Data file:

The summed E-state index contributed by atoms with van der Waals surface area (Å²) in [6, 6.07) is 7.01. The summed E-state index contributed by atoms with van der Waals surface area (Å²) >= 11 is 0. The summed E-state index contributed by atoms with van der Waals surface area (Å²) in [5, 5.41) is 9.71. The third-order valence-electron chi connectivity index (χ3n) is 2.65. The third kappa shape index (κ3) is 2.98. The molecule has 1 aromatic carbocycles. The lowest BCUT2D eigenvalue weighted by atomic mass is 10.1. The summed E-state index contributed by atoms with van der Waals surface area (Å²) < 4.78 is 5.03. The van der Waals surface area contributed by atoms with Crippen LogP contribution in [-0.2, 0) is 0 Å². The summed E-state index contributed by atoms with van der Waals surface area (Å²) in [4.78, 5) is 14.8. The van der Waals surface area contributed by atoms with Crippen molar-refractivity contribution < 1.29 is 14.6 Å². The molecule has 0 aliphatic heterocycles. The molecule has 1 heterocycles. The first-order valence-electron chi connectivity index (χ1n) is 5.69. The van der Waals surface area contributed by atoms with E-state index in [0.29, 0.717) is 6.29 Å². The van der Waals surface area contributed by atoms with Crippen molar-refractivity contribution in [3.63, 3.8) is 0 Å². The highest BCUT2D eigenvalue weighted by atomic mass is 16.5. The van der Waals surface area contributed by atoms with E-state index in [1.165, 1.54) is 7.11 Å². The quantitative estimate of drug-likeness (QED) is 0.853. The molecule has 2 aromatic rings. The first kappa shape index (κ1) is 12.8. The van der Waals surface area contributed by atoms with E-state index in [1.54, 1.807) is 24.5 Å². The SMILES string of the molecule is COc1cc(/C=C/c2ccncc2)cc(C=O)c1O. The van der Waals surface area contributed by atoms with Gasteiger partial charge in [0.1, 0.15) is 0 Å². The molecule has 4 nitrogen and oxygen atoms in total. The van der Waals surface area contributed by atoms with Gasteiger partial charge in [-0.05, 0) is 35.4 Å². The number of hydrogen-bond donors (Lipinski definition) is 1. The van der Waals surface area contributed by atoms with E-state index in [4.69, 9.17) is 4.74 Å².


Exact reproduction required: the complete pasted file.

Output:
The summed E-state index contributed by atoms with van der Waals surface area (Å²) in [6, 6.07) is 7.01. The summed E-state index contributed by atoms with van der Waals surface area (Å²) >= 11 is 0. The summed E-state index contributed by atoms with van der Waals surface area (Å²) in [5, 5.41) is 9.71. The third-order valence-electron chi connectivity index (χ3n) is 2.65. The third kappa shape index (κ3) is 2.98. The molecule has 1 aromatic carbocycles. The lowest BCUT2D eigenvalue weighted by atomic mass is 10.1. The summed E-state index contributed by atoms with van der Waals surface area (Å²) < 4.78 is 5.03. The van der Waals surface area contributed by atoms with Crippen LogP contribution in [-0.2, 0) is 0 Å². The summed E-state index contributed by atoms with van der Waals surface area (Å²) in [4.78, 5) is 14.8. The van der Waals surface area contributed by atoms with Crippen molar-refractivity contribution < 1.29 is 14.6 Å². The molecule has 0 aliphatic heterocycles. The molecule has 1 heterocycles. The first-order valence-electron chi connectivity index (χ1n) is 5.69. The van der Waals surface area contributed by atoms with E-state index in [0.29, 0.717) is 6.29 Å². The van der Waals surface area contributed by atoms with Crippen molar-refractivity contribution in [3.63, 3.8) is 0 Å². The highest BCUT2D eigenvalue weighted by atomic mass is 16.5. The van der Waals surface area contributed by atoms with E-state index in [1.165, 1.54) is 7.11 Å². The quantitative estimate of drug-likeness (QED) is 0.853. The molecule has 2 aromatic rings. The first kappa shape index (κ1) is 12.8. The van der Waals surface area contributed by atoms with E-state index in [1.54, 1.807) is 24.5 Å². The SMILES string of the molecule is COc1cc(/C=C/c2ccncc2)cc(C=O)c1O. The van der Waals surface area contributed by atoms with Gasteiger partial charge in [0.1, 0.15) is 0 Å². The molecule has 4 nitrogen and oxygen atoms in total. The van der Waals surface area contributed by atoms with Gasteiger partial charge in [-0.05, 0) is 35.4 Å². The number of hydrogen-bond donors (Lipinski definition) is 1. The van der Waals surface area contributed by atoms with E-state index in [4.69, 9.17) is 4.74 Å².